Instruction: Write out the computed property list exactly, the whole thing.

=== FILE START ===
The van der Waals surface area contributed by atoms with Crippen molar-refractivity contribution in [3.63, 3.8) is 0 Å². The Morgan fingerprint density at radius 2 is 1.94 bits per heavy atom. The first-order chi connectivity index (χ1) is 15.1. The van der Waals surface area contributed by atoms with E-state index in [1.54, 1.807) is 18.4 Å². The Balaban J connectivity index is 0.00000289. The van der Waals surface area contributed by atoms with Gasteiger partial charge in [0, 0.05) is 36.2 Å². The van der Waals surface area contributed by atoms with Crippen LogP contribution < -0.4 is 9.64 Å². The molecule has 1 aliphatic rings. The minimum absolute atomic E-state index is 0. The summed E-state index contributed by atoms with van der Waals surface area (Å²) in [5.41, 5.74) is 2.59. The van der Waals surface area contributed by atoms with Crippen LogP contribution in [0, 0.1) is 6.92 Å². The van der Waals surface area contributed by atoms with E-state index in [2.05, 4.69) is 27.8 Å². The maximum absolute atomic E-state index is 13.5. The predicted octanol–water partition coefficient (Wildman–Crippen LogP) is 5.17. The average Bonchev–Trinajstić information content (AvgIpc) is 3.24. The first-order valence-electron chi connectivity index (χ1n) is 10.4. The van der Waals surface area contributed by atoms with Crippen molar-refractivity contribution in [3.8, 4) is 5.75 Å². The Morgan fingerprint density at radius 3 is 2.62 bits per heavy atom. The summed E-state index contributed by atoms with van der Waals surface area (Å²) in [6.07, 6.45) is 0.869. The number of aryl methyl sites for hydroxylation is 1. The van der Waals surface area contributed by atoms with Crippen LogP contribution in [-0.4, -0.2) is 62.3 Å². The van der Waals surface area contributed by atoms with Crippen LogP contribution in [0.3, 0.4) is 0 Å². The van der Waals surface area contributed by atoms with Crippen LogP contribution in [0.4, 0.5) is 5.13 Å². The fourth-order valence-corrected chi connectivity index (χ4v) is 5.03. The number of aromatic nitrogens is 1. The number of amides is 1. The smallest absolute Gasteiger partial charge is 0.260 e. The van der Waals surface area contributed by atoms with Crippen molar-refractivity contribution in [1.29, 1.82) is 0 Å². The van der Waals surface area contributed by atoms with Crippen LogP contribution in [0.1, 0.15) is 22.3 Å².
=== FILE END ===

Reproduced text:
The van der Waals surface area contributed by atoms with Crippen molar-refractivity contribution in [3.63, 3.8) is 0 Å². The Morgan fingerprint density at radius 2 is 1.94 bits per heavy atom. The first-order chi connectivity index (χ1) is 15.1. The van der Waals surface area contributed by atoms with E-state index in [1.54, 1.807) is 18.4 Å². The Balaban J connectivity index is 0.00000289. The van der Waals surface area contributed by atoms with Gasteiger partial charge in [0, 0.05) is 36.2 Å². The van der Waals surface area contributed by atoms with Crippen LogP contribution < -0.4 is 9.64 Å². The molecule has 1 aliphatic rings. The minimum absolute atomic E-state index is 0. The summed E-state index contributed by atoms with van der Waals surface area (Å²) in [5.41, 5.74) is 2.59. The van der Waals surface area contributed by atoms with Crippen LogP contribution in [0, 0.1) is 6.92 Å². The van der Waals surface area contributed by atoms with E-state index in [2.05, 4.69) is 27.8 Å². The maximum absolute atomic E-state index is 13.5. The predicted octanol–water partition coefficient (Wildman–Crippen LogP) is 5.17. The average Bonchev–Trinajstić information content (AvgIpc) is 3.24. The first-order valence-electron chi connectivity index (χ1n) is 10.4. The van der Waals surface area contributed by atoms with Crippen molar-refractivity contribution in [3.8, 4) is 5.75 Å². The Morgan fingerprint density at radius 3 is 2.62 bits per heavy atom. The summed E-state index contributed by atoms with van der Waals surface area (Å²) in [6.07, 6.45) is 0.869. The number of aryl methyl sites for hydroxylation is 1. The van der Waals surface area contributed by atoms with Crippen LogP contribution in [-0.4, -0.2) is 62.3 Å². The van der Waals surface area contributed by atoms with Crippen LogP contribution in [0.3, 0.4) is 0 Å². The van der Waals surface area contributed by atoms with Crippen LogP contribution in [0.4, 0.5) is 5.13 Å². The fourth-order valence-corrected chi connectivity index (χ4v) is 5.03. The number of aromatic nitrogens is 1. The number of amides is 1. The smallest absolute Gasteiger partial charge is 0.260 e. The van der Waals surface area contributed by atoms with Crippen molar-refractivity contribution in [1.29, 1.82) is 0 Å². The van der Waals surface area contributed by atoms with Crippen LogP contribution in [0.1, 0.15) is 22.3 Å².